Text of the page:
Either you come up with a division of labor or you risk the division of assets. Sometimes you simply need to hash it out, to decide who does what, and treat it like a budget. Who’s the hunter today, the gatherer tomorrow? No one’s saying that 50/50 is realistic, or even desirable, because then you set yourself up for score keeping. But at least it’s a place to start. Except, of course, when the "He Said" to your "She Said" refuses to even go there.
"When you’re hired for a job, there’s a job description," our therapist said last week. "So you know what your duties are, can assess your performance, know what’s expected of you. Everything is laid out, and you know who’s responsible and held accountable."
"Yes, but that’s with a business," Phil reasoned. "And marriage isn’t a business. I refuse to treat us like a business." He insisted that a discussion where we determined "who did what," in terms of division of labor, was "addressing the symptom, not the disease." Except he didn’t call me a disease.
Phil was hoping our therapist would spend some time trying to analyze why I need a list/agreement/decision of what my responsibilities are in order to get things done. "Why can’t you simply notice something needs to be done, and do it?" Phil wants to know. "You know, just in general, always be thinking ‘what can I do to make his life better?’"
My answer: that’s too damn vague.
It just doesn’t work. That might be all well and good for a Hallmark card, but I don’t live on that slogan. It’s like saying, "Be good to thy neighbor." What does "good" mean? A lot of us don’t know our neighbors beyond a polite smile. We know manners, pleasantries. And when it comes to the details of living, we wing it. And it works because at the end of the day, we’re not deciding how to raise our children with our neighbor. We’re not negotiating. We’re smiling, then we’re writing checks to Amnesty International and locking our front doors.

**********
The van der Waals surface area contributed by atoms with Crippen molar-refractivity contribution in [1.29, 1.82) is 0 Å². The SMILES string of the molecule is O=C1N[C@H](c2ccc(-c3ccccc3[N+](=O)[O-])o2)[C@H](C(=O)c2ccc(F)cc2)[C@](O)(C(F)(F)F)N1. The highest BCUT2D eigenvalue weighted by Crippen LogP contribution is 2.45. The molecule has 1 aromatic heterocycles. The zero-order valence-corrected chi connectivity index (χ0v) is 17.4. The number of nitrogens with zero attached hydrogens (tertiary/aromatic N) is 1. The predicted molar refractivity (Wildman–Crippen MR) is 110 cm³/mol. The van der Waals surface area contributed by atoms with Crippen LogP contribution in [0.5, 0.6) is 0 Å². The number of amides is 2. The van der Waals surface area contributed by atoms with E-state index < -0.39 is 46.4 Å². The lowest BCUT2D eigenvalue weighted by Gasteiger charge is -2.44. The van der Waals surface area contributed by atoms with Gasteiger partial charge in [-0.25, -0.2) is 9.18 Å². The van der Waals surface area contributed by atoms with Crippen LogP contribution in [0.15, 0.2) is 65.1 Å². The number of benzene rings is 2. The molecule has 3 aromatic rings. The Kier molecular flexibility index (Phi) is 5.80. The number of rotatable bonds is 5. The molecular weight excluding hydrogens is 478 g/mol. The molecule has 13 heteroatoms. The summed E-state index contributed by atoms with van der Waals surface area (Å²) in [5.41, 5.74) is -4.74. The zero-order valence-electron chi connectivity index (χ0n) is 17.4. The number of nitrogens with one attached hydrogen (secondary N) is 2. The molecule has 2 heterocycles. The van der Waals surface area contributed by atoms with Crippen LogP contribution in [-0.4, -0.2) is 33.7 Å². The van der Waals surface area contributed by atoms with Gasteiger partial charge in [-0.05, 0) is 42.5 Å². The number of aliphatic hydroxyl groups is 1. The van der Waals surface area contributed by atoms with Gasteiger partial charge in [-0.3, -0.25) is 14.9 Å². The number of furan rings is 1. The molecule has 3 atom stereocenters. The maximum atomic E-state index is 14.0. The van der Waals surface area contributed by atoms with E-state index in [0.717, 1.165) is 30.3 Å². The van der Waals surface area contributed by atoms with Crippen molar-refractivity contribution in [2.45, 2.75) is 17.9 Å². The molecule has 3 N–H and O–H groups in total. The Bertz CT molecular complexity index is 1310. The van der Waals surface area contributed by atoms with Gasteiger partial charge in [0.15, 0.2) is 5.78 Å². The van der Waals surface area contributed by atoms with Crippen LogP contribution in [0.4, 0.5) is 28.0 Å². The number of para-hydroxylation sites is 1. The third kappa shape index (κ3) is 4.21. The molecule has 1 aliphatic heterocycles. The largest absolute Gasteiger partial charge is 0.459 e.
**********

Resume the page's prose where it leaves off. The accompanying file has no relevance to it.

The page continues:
"Just in general, be thoughtful. Pay attention. Notice stuff, then do something about it," Phil says. "Have good judgment," he adds. And my problem with that is a lot of the time what bothers him, doesn’t bother me, and I don’t see that something "needs to be done."
I know things will get done, eventually. "Yeah, by me!" Phil would say if he were sitting beside me reading this. But this style of living doesn’t work for him, as he believes, really, my wanting a labor list has to do with something deeper. It’s why he wanted to spend time in our therapy session analyzing "why you even need that list." Why am I the type who wants to divvy up assigned roles? What is it about my upbringing?
Assigning roles of housework/ division of labor isn’t ideal because it deals with getting the tasks done rather than the reason we are in couples therapy which is to illuminate our actions, how they affect each of us and how we can harmoniously be an "us" that is stronger and more fulfilling than a me and you. Understanding our motivations and our partner’s needs. Knowing that you need to take out the garbage and doing it avoids addressing the root of our motivations and our willingness to empathize with our partner’s needs in the relationship.
I like the order in assigning roles, even if they’re roles we come to wear loosely. That it’s not a discussion once roles are assigned. Even if the roles switch off each week, even if you need to renegotiate and figure out a different system or list, or need to change things up, I still need it–since whatever we’ve been doing all this time leads to Phil feeling like he’s carrying everything alone. Then he gets frustrated and resentful. Loud. So I say, "Let’s just try tackling a grown up chore list. What’s the worst that can happen?" Let’s just stick to something for a while, until it has a chance to become familiar, then there’s room to reevaluate, to become more fluid, but it’s a good foundation. I’m also not rigid and get that sometimes something that falls on either of our “to-do” lists might not get done, or that the other person will need to step up without making a face about it. You’re teammates. You’ve got each other’s backs.. and cracks.